By Chirag Gupta (New York University), Callum Magee and Cameron Caldwell (University of Glasgow)
Overview of the Deal
BP plc has raised $11.9 billion in debt through an issue of hybrid bonds in multiple currencies. Fitch Ratings has assigned BP Capital Market plc's subordinated perpetual notes BBB+ ratings, a lower medium grade value (investment grade), and BP with a low-risk of default. Similarly, S&P degraded the long and short-term corporate credit ratings on BP plc from A-1 to A-2, perhaps reflecting the impact on BP’s operations over the last few months.
The perpetual notes include five tranches with varying initial interest rates and interest reset dates: two tranches of $2.50 billion, and €2.50 billion, €2.25 billion and £1.25 billion tranches. A total of around $12 billion perpetual notes have been issued. The notes are guaranteed by BP plc (A/Stable) on a subordinated basis.
The bonds are non-callable perpetual securities, meaning there is no maturity date by which BP will need to repay the principal or refinance. These bonds are similar to preference shares, though BP has retained the right to either defer interest payments or buy back the securities in 5 or 10 years’ time.
Bookrunners for the issuance include BNP Paribas, Bank of America Merrill Lynch, Citigroup, Credit Agricole CIB, Societe Generale, Goldman Sachs, Morgan Stanley and JP Morgan
The exponential spread of the Covid-19 outbreak, deteriorating global economic outlook, falling oil prices and asset prices are damaging various sectors, regions and markets by causing credit shocks. The oil and gas sector could be significantly affected by falling revenues, margins, profitability and cash flows. This could cause major restructurings within the energy sector and potential bailouts from central governments.
Covid-19, coupled with Russia's price war with Saudi Arabia, led to a demand and supply-side shock in the oil market. This sent oil prices plummeting, with West Texas Intermediate (WTI) hitting -$37.63 a barrel and Brent Crude hitting a low of $9.12 per barrel in April 2020. Prices have picked up lately, with WTI trading around $40 a barrel and Brent Crude $41 a barrel. With the easing of universal lockdown measures and Russia and OPEC agreeing to cut 9.7 million barrels a day (10% of global demand), this pickup from the depressed April prices could extrapolate later through the year. However, with a potential second wave of new Covid-19 cases, worldwide reinstallation of lockdowns, closed borders, and restricted travel can pose a major threat to companies. Global oil demand might collapse again, reducing consumption and aggravating the Saudi Arabia-led price war that could see millions of extra barrels a day be unleashed onto the oil market. Risk-averse investors may retract from hybrid bonds towards more strategically positioned investments to protect their portfolios from such effects of a second wave.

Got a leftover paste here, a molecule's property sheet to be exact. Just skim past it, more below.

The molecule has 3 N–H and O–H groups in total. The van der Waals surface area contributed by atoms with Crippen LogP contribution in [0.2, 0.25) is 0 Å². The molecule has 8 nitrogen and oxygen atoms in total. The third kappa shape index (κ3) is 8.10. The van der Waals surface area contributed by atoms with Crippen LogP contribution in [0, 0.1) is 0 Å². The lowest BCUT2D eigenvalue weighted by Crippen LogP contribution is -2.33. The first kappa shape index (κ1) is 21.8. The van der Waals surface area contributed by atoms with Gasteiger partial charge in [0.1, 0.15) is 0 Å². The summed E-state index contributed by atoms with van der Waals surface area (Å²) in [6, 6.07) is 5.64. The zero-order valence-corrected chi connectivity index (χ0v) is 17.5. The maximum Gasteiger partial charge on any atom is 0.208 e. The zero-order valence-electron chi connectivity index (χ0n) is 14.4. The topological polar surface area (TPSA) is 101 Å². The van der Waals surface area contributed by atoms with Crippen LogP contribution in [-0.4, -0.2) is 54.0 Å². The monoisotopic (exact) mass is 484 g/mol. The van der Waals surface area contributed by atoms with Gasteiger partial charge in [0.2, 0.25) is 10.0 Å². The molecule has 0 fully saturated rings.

Prices of hybrid bonds had slumped earlier this year in the wider market sell-off, as investors dumped their holdings of riskier debt for safer forms of investment. But appetite has rebounded in recent weeks, with European companies including Repsol and Volkswagen using such instruments to refinance existing bonds.
BP plc engages in the energy business worldwide and operates through three segments: Upstream, Downstream, and Rosneft. The oil and petrochemicals company explores for and produces oil and natural gas, refines, markets, and supplies petroleum products, generates solar energy, and manufactures and markets chemicals. BP has set an ambition to achieve net-zero greenhouse gas emissions by 2050 or sooner.
Founded in: 1889
Headquartered in: London, UK CEO: Bernard Looney Number of Employees: 67,600 Market Cap: $78.71 billion
EV: $138.26 billion
LTM Revenue: $271.726 billion
LTM EBITDA: $20.076 billion LTM EV/Revenue: 0.51x
LTM EV/EBITDA: 6.89x
Debt Asset Ratio: 0.28x
Table: Current Capital Structure (Wall Street Journal)
Bond Details of BP plc
Table: Credit Ratings of BP plc (Capital IQ)
Table: Bond Structure of BP plc (Cbonds)
Projections and assumptions
Why was this deal done?
BP’s new hybrid debt issuance looks to strengthen their balance sheet after Covid-19 depresses demand for energy. BP had to cut 10,000 jobs and write off $17.5 billion from the value of its assets, accelerating the shift away from fossil fuels towards renewable energy. This, coupled with the current oil price crash, may lead to a restriction in production plans from assets with short investment cycles and assets located in OPEC+ countries. Nevertheless, BP is planning to increase its upstream production from new projects by 900,000 barrels of oil equivalent per day by 2021 relative to its 2015 base. BP seeks to take advantage of low-interest rates to fortify its balance sheet and is expecting to use the proceeds to finance general corporate purposes, working capital needs and for repaying existing borrowings.